A new legal challenge has been launched today against the operator of Whitehaven’s Maules Creek mine for failing to secure thousands of hectares of biodiversity offsets for the controversial coal mine near Narrabri in central north NSW.
The mine gained federal approval in 2013 on the condition that the company secure 5,532 hectares of biodiversity offsets to compensate for clearing a critically endangered ecological community, known as box gum grassy woodland. Whitehaven had until midnight on Tuesday 31 March 2020 to secure its biodiversity offsets. As predicted by the community at the time the approval was granted, seven years on Whitehaven has been unable to secure those offsets.
The legal action is being brought in the Federal Court by Environmental Defenders Office on behalf of our client South East Forest Rescue (SEFR) against the operator of the Maules Creek mine, which is majority owned by Whitehaven Coal.
“The recent Australian bushfires devastated threatened species and native habitat across the country. Protecting our unique landscapes has never been more important,” said David Morris, EDO CEO. “That is why we are proud to represent South East Forest Rescue in taking the brave step of pursuing this matter in the Federal Court to protect valuable endangered woodland.”
SEFR is seeking declarations from the Federal Court that Whitehaven has breached, and will continue to breach, its federal approval conditions by failing to secure some 5,532 hectares of box-gum grassy woodland. Our client also seeks orders requiring that the biodiversity offsets are secured and independently verified before further clearing goes ahead.
“The use of biodiversity ‘offsets’ as a tool to address the impacts of mining and other developments is failing us, failing future generations and our precious plants and animals”, David Morris said. “It condemns forests and wildlife to ‘death by a thousand cuts’ because it allows clearing of sites now, on the promise of something else being secured in the future.”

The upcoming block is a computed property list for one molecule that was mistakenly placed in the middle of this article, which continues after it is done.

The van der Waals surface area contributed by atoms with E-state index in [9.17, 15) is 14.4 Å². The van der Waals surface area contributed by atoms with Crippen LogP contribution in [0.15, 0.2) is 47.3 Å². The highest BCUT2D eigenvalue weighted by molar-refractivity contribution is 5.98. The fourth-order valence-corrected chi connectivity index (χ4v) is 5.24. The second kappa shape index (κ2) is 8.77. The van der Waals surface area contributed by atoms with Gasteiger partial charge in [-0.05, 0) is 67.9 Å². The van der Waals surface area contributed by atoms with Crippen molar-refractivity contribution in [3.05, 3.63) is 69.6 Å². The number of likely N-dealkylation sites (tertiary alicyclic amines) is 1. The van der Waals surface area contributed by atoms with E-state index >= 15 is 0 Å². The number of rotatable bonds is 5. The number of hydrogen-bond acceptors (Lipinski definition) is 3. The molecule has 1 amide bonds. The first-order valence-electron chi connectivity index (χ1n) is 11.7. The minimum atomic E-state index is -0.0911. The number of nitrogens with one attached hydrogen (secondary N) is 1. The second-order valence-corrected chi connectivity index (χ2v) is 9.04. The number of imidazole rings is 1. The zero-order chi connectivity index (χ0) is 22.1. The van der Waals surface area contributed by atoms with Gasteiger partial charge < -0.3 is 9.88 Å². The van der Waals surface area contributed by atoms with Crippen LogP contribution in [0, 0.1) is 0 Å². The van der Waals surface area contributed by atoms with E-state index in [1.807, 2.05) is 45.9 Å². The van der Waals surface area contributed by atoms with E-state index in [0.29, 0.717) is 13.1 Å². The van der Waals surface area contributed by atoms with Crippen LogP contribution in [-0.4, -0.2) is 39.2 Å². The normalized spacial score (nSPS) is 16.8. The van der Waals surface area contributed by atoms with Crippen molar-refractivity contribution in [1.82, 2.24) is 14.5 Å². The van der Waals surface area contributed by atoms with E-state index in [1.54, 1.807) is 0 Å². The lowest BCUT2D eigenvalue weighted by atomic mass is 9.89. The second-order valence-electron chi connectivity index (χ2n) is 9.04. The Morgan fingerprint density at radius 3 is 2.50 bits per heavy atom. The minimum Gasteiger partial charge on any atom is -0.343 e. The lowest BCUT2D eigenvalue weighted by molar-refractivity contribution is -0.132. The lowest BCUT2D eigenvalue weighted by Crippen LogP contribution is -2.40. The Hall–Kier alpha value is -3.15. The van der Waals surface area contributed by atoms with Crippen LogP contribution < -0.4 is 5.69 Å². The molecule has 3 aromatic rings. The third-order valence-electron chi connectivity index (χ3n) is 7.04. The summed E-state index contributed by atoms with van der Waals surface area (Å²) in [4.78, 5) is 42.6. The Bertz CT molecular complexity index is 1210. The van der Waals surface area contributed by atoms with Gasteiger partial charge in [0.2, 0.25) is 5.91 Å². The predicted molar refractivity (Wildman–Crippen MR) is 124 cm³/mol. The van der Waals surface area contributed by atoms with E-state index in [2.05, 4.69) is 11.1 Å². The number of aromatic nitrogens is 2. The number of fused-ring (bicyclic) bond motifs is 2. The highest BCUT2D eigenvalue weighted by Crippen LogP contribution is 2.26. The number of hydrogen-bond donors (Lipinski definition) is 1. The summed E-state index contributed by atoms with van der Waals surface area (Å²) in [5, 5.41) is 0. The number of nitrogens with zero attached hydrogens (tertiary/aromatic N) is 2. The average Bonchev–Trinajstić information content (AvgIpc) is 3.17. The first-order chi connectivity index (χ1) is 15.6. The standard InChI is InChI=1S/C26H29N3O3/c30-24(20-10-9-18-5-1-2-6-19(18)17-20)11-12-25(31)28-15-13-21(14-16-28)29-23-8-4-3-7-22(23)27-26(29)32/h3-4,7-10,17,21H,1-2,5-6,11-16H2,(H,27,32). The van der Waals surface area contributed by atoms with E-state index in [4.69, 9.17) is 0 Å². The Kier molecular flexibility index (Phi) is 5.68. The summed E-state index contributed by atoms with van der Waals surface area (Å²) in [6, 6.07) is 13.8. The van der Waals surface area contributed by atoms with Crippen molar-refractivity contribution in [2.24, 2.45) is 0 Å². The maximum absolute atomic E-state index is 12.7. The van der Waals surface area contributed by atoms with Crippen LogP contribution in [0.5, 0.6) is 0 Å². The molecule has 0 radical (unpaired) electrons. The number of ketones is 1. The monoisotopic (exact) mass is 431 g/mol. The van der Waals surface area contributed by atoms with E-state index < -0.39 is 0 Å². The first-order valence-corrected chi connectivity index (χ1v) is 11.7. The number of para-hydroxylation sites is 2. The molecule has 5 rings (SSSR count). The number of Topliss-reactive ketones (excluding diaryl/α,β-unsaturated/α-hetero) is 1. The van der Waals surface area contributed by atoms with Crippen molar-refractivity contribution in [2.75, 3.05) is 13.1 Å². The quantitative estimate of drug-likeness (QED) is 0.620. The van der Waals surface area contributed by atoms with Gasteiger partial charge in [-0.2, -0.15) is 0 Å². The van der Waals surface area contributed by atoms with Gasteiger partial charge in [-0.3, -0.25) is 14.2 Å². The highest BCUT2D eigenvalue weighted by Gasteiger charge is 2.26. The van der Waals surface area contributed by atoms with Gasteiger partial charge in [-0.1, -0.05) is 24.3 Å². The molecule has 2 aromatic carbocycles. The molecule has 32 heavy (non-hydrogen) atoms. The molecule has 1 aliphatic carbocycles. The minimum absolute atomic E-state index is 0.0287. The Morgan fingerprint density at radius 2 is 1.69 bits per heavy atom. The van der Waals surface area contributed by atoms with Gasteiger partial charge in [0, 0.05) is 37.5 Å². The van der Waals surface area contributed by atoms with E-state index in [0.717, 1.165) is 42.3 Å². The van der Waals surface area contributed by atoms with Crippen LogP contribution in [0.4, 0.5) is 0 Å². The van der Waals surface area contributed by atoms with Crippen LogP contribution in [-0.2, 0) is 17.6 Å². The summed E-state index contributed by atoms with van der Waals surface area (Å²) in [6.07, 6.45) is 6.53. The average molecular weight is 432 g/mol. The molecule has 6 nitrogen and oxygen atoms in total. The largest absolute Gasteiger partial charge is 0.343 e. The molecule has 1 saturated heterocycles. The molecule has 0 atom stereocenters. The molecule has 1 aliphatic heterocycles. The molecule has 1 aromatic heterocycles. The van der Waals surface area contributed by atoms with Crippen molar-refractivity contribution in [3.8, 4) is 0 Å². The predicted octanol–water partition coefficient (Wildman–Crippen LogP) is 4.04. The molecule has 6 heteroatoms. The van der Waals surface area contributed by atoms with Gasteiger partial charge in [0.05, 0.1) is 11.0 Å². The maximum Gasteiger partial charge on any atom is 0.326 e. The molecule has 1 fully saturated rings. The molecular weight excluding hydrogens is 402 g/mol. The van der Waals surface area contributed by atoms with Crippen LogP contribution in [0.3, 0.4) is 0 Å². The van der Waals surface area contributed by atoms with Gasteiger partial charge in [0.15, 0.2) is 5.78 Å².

Whitehaven’s Maules Creek coal mine is a prime example of why biodiversity offsetting doesn’t work. In 2013, Whitehaven gained approval for the mine on the condition that it obtain biodiversity offsets to compensate for clearing the iconic and critically endangered box gum grassy woodland, more formally known as White Box-Yellow Box-Blakely’s Red Gum Grassy Woodland and Derived Native Grassland. Seven years on, it still has not secured those offsets, in the order of some 5,532 hectares. Meanwhile, the bulldozing has continued.
The company has now applied for its third extension of time to comply with the offsetting conditions in its federal approval.
This is in circumstances where the community, informed by experts, has been raising concerns that Whitehaven’s proposed offsets areas would not deliver the necessary environmental outcomes since the project was first assessed, and then approved, in 2013.
The federally listed box gum grassy woodland is an ecological community on the brink of extinction. The iconic woodland once existed across millions of hectares in eastern Australia. Today, there is far less than 5% left in the world. It provides important habitat for rare and endangered species like the Superb Parrot, Regent Honeyeater and the Squirrel Glider.
“EDO has consistently called for reform of biodiversity offsetting rules,” said David Morris. “Maintaining biodiversity is critical to supporting healthy communities and a healthy environment.”
EDO considers that biodiversity offsets are a last resort for residual impacts and must be like-for-like, identified and reserved in perpetuity. They must be secured up front, before any clearing takes place, and must provide an improvement for the impacted species or ecological community. Anything less results in a net loss of threatened species and communities and essentially facilitates and endorses local extinctions of our unique wildlife.
EDO has briefed Madeleine Ellicott and Bruce McClintock SC of counsel to appear in the proceedings for SEFR. We are grateful for their ongoing assistance.
For more on EDO’s work on offsets policy, see: Endorsing extinction is not a ‘minor’ admin task